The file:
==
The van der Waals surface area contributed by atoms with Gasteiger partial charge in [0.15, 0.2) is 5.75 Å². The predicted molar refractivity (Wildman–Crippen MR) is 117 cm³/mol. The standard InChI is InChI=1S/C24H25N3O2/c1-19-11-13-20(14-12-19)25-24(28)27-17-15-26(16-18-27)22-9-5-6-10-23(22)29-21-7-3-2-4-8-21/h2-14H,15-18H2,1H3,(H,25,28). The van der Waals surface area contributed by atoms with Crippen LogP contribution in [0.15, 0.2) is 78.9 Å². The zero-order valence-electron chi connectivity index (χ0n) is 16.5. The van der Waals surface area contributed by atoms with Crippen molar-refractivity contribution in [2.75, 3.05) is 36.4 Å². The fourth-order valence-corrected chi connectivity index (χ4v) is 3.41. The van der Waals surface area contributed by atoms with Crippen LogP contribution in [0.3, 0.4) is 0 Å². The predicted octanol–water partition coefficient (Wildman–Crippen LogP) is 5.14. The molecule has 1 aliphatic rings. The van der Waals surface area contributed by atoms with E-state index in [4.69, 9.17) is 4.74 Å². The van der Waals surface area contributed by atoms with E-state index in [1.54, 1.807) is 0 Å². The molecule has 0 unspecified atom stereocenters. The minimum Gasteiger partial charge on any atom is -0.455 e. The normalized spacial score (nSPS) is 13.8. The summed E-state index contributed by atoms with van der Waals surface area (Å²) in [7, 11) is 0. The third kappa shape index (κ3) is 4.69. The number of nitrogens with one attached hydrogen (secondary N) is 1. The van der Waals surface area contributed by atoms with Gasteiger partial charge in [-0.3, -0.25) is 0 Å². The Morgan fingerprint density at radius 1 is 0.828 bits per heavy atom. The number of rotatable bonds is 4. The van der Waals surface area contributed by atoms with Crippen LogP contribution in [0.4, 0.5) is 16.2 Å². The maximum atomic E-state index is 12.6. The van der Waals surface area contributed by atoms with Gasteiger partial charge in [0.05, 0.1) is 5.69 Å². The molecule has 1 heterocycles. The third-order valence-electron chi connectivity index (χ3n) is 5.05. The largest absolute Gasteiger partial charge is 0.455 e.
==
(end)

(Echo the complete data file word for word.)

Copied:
The van der Waals surface area contributed by atoms with Gasteiger partial charge in [0.15, 0.2) is 5.75 Å². The predicted molar refractivity (Wildman–Crippen MR) is 117 cm³/mol. The standard InChI is InChI=1S/C24H25N3O2/c1-19-11-13-20(14-12-19)25-24(28)27-17-15-26(16-18-27)22-9-5-6-10-23(22)29-21-7-3-2-4-8-21/h2-14H,15-18H2,1H3,(H,25,28). The van der Waals surface area contributed by atoms with Crippen LogP contribution in [0.15, 0.2) is 78.9 Å². The zero-order valence-electron chi connectivity index (χ0n) is 16.5. The van der Waals surface area contributed by atoms with Crippen molar-refractivity contribution in [2.75, 3.05) is 36.4 Å². The fourth-order valence-corrected chi connectivity index (χ4v) is 3.41. The van der Waals surface area contributed by atoms with Crippen LogP contribution in [0.3, 0.4) is 0 Å². The predicted octanol–water partition coefficient (Wildman–Crippen LogP) is 5.14. The molecule has 1 aliphatic rings. The van der Waals surface area contributed by atoms with E-state index in [4.69, 9.17) is 4.74 Å². The van der Waals surface area contributed by atoms with E-state index in [1.54, 1.807) is 0 Å². The molecule has 0 unspecified atom stereocenters. The minimum Gasteiger partial charge on any atom is -0.455 e. The normalized spacial score (nSPS) is 13.8. The summed E-state index contributed by atoms with van der Waals surface area (Å²) in [7, 11) is 0. The third kappa shape index (κ3) is 4.69. The number of nitrogens with one attached hydrogen (secondary N) is 1. The van der Waals surface area contributed by atoms with Gasteiger partial charge in [-0.3, -0.25) is 0 Å². The Morgan fingerprint density at radius 1 is 0.828 bits per heavy atom. The number of rotatable bonds is 4. The van der Waals surface area contributed by atoms with Crippen LogP contribution in [0.4, 0.5) is 16.2 Å². The maximum atomic E-state index is 12.6. The van der Waals surface area contributed by atoms with Gasteiger partial charge in [0.05, 0.1) is 5.69 Å². The molecule has 1 heterocycles. The third-order valence-electron chi connectivity index (χ3n) is 5.05. The largest absolute Gasteiger partial charge is 0.455 e.